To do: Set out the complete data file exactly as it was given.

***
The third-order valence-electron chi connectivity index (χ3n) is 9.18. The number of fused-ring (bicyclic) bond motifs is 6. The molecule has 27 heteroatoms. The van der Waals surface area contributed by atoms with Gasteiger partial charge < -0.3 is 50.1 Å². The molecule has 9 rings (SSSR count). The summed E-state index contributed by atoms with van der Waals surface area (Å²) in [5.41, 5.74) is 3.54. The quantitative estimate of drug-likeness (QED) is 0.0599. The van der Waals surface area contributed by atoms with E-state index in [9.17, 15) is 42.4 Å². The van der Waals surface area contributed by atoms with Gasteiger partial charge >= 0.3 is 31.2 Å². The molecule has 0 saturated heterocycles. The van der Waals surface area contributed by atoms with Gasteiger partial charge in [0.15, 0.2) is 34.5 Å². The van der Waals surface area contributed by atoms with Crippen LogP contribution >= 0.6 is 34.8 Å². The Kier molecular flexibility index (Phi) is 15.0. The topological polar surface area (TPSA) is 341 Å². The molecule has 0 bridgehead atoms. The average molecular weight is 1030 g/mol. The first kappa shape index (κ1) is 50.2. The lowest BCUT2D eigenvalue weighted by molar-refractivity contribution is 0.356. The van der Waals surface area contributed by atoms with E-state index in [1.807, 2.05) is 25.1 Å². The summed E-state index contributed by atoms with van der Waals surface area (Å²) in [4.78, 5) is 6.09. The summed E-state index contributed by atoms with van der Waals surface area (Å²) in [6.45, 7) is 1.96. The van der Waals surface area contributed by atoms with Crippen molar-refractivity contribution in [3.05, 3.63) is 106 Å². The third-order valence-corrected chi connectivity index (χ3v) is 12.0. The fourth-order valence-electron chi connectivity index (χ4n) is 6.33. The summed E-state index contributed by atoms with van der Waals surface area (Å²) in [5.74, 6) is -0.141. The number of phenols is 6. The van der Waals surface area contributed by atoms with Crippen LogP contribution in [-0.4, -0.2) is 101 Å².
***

The third-order valence-electron chi connectivity index (χ3n) is 9.18. The number of fused-ring (bicyclic) bond motifs is 6. The molecule has 27 heteroatoms. The van der Waals surface area contributed by atoms with Gasteiger partial charge < -0.3 is 50.1 Å². The molecule has 9 rings (SSSR count). The summed E-state index contributed by atoms with van der Waals surface area (Å²) in [5.41, 5.74) is 3.54. The quantitative estimate of drug-likeness (QED) is 0.0599. The van der Waals surface area contributed by atoms with E-state index in [9.17, 15) is 42.4 Å². The van der Waals surface area contributed by atoms with Gasteiger partial charge >= 0.3 is 31.2 Å². The molecule has 0 saturated heterocycles. The van der Waals surface area contributed by atoms with Gasteiger partial charge in [0.15, 0.2) is 34.5 Å². The van der Waals surface area contributed by atoms with Crippen LogP contribution >= 0.6 is 34.8 Å². The Kier molecular flexibility index (Phi) is 15.0. The topological polar surface area (TPSA) is 341 Å². The molecule has 0 bridgehead atoms. The average molecular weight is 1030 g/mol. The first kappa shape index (κ1) is 50.2. The lowest BCUT2D eigenvalue weighted by molar-refractivity contribution is 0.356. The van der Waals surface area contributed by atoms with E-state index in [1.807, 2.05) is 25.1 Å². The summed E-state index contributed by atoms with van der Waals surface area (Å²) in [4.78, 5) is 6.09. The summed E-state index contributed by atoms with van der Waals surface area (Å²) in [6.45, 7) is 1.96. The van der Waals surface area contributed by atoms with Crippen molar-refractivity contribution in [3.05, 3.63) is 106 Å². The third-order valence-corrected chi connectivity index (χ3v) is 12.0. The fourth-order valence-electron chi connectivity index (χ4n) is 6.33. The summed E-state index contributed by atoms with van der Waals surface area (Å²) in [5.74, 6) is -0.141. The number of phenols is 6. The van der Waals surface area contributed by atoms with Crippen LogP contribution in [-0.4, -0.2) is 101 Å².